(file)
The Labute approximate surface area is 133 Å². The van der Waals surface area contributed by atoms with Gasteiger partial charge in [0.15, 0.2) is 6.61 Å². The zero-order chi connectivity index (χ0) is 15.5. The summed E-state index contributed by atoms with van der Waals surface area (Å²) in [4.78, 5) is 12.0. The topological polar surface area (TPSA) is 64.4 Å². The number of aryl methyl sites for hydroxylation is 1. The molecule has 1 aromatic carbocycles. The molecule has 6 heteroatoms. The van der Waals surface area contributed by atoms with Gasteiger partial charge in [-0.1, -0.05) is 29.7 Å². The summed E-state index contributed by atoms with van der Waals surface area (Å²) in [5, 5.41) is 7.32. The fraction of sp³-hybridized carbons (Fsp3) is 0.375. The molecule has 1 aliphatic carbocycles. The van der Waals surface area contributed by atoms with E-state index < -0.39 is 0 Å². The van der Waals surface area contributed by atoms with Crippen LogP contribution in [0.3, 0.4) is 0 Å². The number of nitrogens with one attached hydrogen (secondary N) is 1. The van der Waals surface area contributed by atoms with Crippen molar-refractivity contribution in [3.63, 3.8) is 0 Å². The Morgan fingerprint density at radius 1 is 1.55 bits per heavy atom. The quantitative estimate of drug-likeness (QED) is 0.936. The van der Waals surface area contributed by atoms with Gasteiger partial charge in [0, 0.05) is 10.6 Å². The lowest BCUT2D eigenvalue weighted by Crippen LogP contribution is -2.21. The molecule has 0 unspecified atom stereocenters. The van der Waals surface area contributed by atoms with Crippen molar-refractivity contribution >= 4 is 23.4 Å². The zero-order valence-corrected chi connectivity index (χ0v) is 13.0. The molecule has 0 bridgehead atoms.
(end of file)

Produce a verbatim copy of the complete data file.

The Labute approximate surface area is 133 Å². The van der Waals surface area contributed by atoms with Gasteiger partial charge in [0.15, 0.2) is 6.61 Å². The zero-order chi connectivity index (χ0) is 15.5. The summed E-state index contributed by atoms with van der Waals surface area (Å²) in [4.78, 5) is 12.0. The topological polar surface area (TPSA) is 64.4 Å². The number of aryl methyl sites for hydroxylation is 1. The molecule has 1 aromatic carbocycles. The molecule has 6 heteroatoms. The van der Waals surface area contributed by atoms with Gasteiger partial charge in [-0.1, -0.05) is 29.7 Å². The summed E-state index contributed by atoms with van der Waals surface area (Å²) in [5, 5.41) is 7.32. The fraction of sp³-hybridized carbons (Fsp3) is 0.375. The molecule has 1 aliphatic carbocycles. The van der Waals surface area contributed by atoms with E-state index < -0.39 is 0 Å². The van der Waals surface area contributed by atoms with Crippen LogP contribution in [0.3, 0.4) is 0 Å². The number of nitrogens with one attached hydrogen (secondary N) is 1. The van der Waals surface area contributed by atoms with Crippen molar-refractivity contribution in [3.63, 3.8) is 0 Å². The Morgan fingerprint density at radius 1 is 1.55 bits per heavy atom. The quantitative estimate of drug-likeness (QED) is 0.936. The van der Waals surface area contributed by atoms with Gasteiger partial charge in [0, 0.05) is 10.6 Å². The lowest BCUT2D eigenvalue weighted by Crippen LogP contribution is -2.21. The molecule has 0 unspecified atom stereocenters. The van der Waals surface area contributed by atoms with Crippen molar-refractivity contribution >= 4 is 23.4 Å². The zero-order valence-corrected chi connectivity index (χ0v) is 13.0. The molecule has 0 bridgehead atoms.